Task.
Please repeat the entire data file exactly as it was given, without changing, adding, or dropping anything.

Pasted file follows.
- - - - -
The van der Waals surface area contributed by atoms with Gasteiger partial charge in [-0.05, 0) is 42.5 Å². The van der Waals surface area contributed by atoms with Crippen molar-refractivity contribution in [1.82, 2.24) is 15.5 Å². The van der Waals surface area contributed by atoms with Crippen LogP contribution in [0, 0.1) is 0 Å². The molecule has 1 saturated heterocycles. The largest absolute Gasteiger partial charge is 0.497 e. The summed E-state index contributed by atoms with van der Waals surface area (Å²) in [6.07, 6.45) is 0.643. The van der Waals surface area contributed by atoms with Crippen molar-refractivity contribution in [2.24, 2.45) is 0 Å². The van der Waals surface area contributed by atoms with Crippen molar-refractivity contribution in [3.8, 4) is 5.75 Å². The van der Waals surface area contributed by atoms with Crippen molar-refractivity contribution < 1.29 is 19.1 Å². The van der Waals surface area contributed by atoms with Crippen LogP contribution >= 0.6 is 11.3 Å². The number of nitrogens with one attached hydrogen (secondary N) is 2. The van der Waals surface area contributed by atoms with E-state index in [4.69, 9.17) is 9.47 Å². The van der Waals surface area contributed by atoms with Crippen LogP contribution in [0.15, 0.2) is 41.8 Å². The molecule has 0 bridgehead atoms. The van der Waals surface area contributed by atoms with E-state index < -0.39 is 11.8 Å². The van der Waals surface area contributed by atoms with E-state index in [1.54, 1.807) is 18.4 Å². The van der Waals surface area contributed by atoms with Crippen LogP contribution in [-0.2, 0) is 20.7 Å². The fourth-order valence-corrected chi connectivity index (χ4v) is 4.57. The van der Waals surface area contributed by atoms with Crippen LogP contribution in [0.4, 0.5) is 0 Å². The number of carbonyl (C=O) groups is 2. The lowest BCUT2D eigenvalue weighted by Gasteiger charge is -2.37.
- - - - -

The van der Waals surface area contributed by atoms with Gasteiger partial charge in [-0.05, 0) is 42.5 Å². The van der Waals surface area contributed by atoms with Crippen molar-refractivity contribution in [1.82, 2.24) is 15.5 Å². The van der Waals surface area contributed by atoms with Crippen LogP contribution in [0, 0.1) is 0 Å². The molecule has 1 saturated heterocycles. The largest absolute Gasteiger partial charge is 0.497 e. The summed E-state index contributed by atoms with van der Waals surface area (Å²) in [6.07, 6.45) is 0.643. The van der Waals surface area contributed by atoms with Crippen molar-refractivity contribution in [2.24, 2.45) is 0 Å². The van der Waals surface area contributed by atoms with Crippen molar-refractivity contribution in [3.8, 4) is 5.75 Å². The van der Waals surface area contributed by atoms with Crippen molar-refractivity contribution < 1.29 is 19.1 Å². The van der Waals surface area contributed by atoms with Crippen LogP contribution >= 0.6 is 11.3 Å². The number of nitrogens with one attached hydrogen (secondary N) is 2. The van der Waals surface area contributed by atoms with E-state index in [4.69, 9.17) is 9.47 Å². The van der Waals surface area contributed by atoms with Crippen LogP contribution in [0.15, 0.2) is 41.8 Å². The molecule has 0 bridgehead atoms. The van der Waals surface area contributed by atoms with E-state index < -0.39 is 11.8 Å². The van der Waals surface area contributed by atoms with E-state index in [1.54, 1.807) is 18.4 Å². The van der Waals surface area contributed by atoms with Crippen LogP contribution in [-0.2, 0) is 20.7 Å². The fourth-order valence-corrected chi connectivity index (χ4v) is 4.57. The van der Waals surface area contributed by atoms with Crippen LogP contribution in [0.4, 0.5) is 0 Å². The number of carbonyl (C=O) groups is 2. The lowest BCUT2D eigenvalue weighted by Gasteiger charge is -2.37.